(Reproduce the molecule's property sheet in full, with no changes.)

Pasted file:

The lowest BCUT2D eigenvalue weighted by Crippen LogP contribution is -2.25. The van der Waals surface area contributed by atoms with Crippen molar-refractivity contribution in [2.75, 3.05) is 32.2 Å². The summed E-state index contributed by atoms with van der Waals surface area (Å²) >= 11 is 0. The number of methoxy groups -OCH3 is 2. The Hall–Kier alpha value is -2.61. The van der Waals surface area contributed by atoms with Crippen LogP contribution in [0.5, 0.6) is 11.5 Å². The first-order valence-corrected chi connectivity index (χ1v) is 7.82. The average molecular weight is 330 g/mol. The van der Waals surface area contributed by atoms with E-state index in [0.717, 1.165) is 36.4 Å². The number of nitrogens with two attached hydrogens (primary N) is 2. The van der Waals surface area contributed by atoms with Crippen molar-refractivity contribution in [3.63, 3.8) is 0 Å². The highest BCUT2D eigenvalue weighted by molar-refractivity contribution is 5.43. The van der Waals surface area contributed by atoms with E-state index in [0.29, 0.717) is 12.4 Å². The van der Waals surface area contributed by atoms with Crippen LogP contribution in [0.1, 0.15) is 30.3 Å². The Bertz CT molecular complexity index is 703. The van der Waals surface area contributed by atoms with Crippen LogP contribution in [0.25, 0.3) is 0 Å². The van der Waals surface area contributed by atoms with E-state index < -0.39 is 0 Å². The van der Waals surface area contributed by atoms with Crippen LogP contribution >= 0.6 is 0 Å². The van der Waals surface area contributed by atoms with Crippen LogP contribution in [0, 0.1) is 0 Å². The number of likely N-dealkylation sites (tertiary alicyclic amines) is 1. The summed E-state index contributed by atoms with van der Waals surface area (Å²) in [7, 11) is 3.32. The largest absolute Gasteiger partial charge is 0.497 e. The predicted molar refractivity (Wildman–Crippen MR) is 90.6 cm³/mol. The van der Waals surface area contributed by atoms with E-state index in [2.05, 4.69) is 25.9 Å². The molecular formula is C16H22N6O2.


The lowest BCUT2D eigenvalue weighted by Crippen LogP contribution is -2.25. The van der Waals surface area contributed by atoms with Crippen molar-refractivity contribution in [2.75, 3.05) is 32.2 Å². The summed E-state index contributed by atoms with van der Waals surface area (Å²) >= 11 is 0. The number of methoxy groups -OCH3 is 2. The Hall–Kier alpha value is -2.61. The van der Waals surface area contributed by atoms with Crippen LogP contribution in [0.5, 0.6) is 11.5 Å². The first-order valence-corrected chi connectivity index (χ1v) is 7.82. The average molecular weight is 330 g/mol. The van der Waals surface area contributed by atoms with E-state index in [0.717, 1.165) is 36.4 Å². The number of nitrogens with two attached hydrogens (primary N) is 2. The van der Waals surface area contributed by atoms with Crippen molar-refractivity contribution in [3.63, 3.8) is 0 Å². The highest BCUT2D eigenvalue weighted by molar-refractivity contribution is 5.43. The van der Waals surface area contributed by atoms with E-state index in [0.29, 0.717) is 12.4 Å². The van der Waals surface area contributed by atoms with Crippen LogP contribution in [0.1, 0.15) is 30.3 Å². The Bertz CT molecular complexity index is 703. The van der Waals surface area contributed by atoms with Crippen LogP contribution in [0.25, 0.3) is 0 Å². The van der Waals surface area contributed by atoms with E-state index < -0.39 is 0 Å². The van der Waals surface area contributed by atoms with Crippen LogP contribution >= 0.6 is 0 Å². The van der Waals surface area contributed by atoms with Crippen LogP contribution in [0, 0.1) is 0 Å². The number of likely N-dealkylation sites (tertiary alicyclic amines) is 1. The summed E-state index contributed by atoms with van der Waals surface area (Å²) in [7, 11) is 3.32. The largest absolute Gasteiger partial charge is 0.497 e. The predicted molar refractivity (Wildman–Crippen MR) is 90.6 cm³/mol. The van der Waals surface area contributed by atoms with E-state index in [2.05, 4.69) is 25.9 Å². The molecular formula is C16H22N6O2.